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All the Perl that's Practical to Extract and Report

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  • Can you give me a few examples of IT jobs that cannot be moved to another country, and why?

    Exclude the ones where physical and cultural proximity is important -- requirements, sales, UI design, customer hand-holding.
    • Can you give me a few examples of IT jobs that cannot be moved to another country, and why?

      Exclude the ones where physical and cultural proximity is important -- requirements, sales, UI design, customer hand-holding.

      A good portion of government and defense related IT jobs cannot be moved offshore. Some of that work is done by offshore subcontractors, but certainly not all of it. And there is a limit to how much can be sent offshore due to political, legal, security, or privacy issues. With added r

      • Hang on a minute. I thought the gist of your post was that offshorable IT == lower-skill IT. So I asked for examples of IT jobs that were so high skill they could not be exported.

        Now your objections are more about the whole outsourcing concept, which applies within as well as outside the USA. (Hawaii is quite a few timezones away.)

        Did I misunderstand your original post? Otherwise I'm still waiting for examples.
        • by ziggy (25) on 2003.12.28 0:49 (#26843) Journal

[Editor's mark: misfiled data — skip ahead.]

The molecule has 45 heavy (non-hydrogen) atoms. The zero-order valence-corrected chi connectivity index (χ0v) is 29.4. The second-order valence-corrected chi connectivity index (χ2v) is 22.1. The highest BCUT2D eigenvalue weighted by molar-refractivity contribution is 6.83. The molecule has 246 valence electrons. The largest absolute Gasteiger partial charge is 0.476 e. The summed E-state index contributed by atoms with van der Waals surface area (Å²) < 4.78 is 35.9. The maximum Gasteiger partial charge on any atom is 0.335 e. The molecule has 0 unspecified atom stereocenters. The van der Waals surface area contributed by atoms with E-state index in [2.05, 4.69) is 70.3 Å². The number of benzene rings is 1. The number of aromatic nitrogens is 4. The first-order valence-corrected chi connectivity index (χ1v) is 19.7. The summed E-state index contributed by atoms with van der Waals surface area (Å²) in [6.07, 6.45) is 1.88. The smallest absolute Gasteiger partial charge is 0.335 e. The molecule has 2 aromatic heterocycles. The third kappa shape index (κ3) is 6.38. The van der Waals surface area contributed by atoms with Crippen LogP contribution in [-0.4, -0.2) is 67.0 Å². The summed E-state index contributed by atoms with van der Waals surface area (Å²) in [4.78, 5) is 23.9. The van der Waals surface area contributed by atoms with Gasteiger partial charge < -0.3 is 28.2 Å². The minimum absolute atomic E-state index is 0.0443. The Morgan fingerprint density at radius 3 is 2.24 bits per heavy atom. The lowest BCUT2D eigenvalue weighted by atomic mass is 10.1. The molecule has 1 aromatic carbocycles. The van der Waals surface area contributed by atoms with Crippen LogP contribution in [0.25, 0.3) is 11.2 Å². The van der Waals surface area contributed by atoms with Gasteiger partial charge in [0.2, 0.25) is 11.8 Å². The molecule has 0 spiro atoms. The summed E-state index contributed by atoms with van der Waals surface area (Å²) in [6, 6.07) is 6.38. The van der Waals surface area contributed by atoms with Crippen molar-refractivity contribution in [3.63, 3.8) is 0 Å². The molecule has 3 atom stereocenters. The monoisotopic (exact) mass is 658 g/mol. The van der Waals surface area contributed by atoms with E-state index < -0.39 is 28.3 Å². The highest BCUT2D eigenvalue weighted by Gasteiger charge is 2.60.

Hang on a minute. I thought the gist of your post was that offshorable IT == lower-skill IT.
          Not quite. I started out by saying, «the high-wage "developed world" does not have a monopoly on brilliant people...». Martin Fowler recently wrote [martinfowler.com] about ThoughtWorks, and their experiences with development centers in Bangalore and Melbourne. For example, he concludes (in part):
          As I write this, offshore development is very fashionable, but it's still too early to really understand its true strengths and pitfalls. Certainly anyone doing because they think they'll get cost savings similar to the rate differences is seriously deluding themselves. [...]

          One conclusion is clear, anyone who thinks that onshore developers will triumph because they are more skilled is very wrong. We've found that we can hire just as talented developers in India as we can in North America and Europe.

          Fowler's experiences are guardedly positive. ThoughtWorks has a high set of standards for hiring programmers, whether they are in the US, India or Australia. They are hiring abroad because it increases the chances of them hiring the best people in the world. However, this is not the standard, simple minded «let's send all the work to India because programmers are cheaper» mantra, which is facile.

          I can see where you thought I was equating low-skill IT with offshorable IT. That was not my intent. Rather, my primary point was, «the kinds of jobs that are subject to wage arbitrage are commodity jobs [...] the kind of jobs that need a warm body with a pulse to wrestle with the computer until something works».

          Mostly, I'm arguing against the fashionable meme that all IT jobs inevitably will migrate to Upper Elbonia because their labor costs are 1/200th of what there are "back home" (wherever that may be). One reason why those jobs won't (or shouldn't) go offshore is because outsourcing (or outsourcing to team that's geographically too far away) doesn't make sense for lots of projects.

          One very important reason why those jobs won't (or shouldn't) go offshore is because cheap labor -- even in large quantities -- is not enough to solve hard problems.

          [continued next post]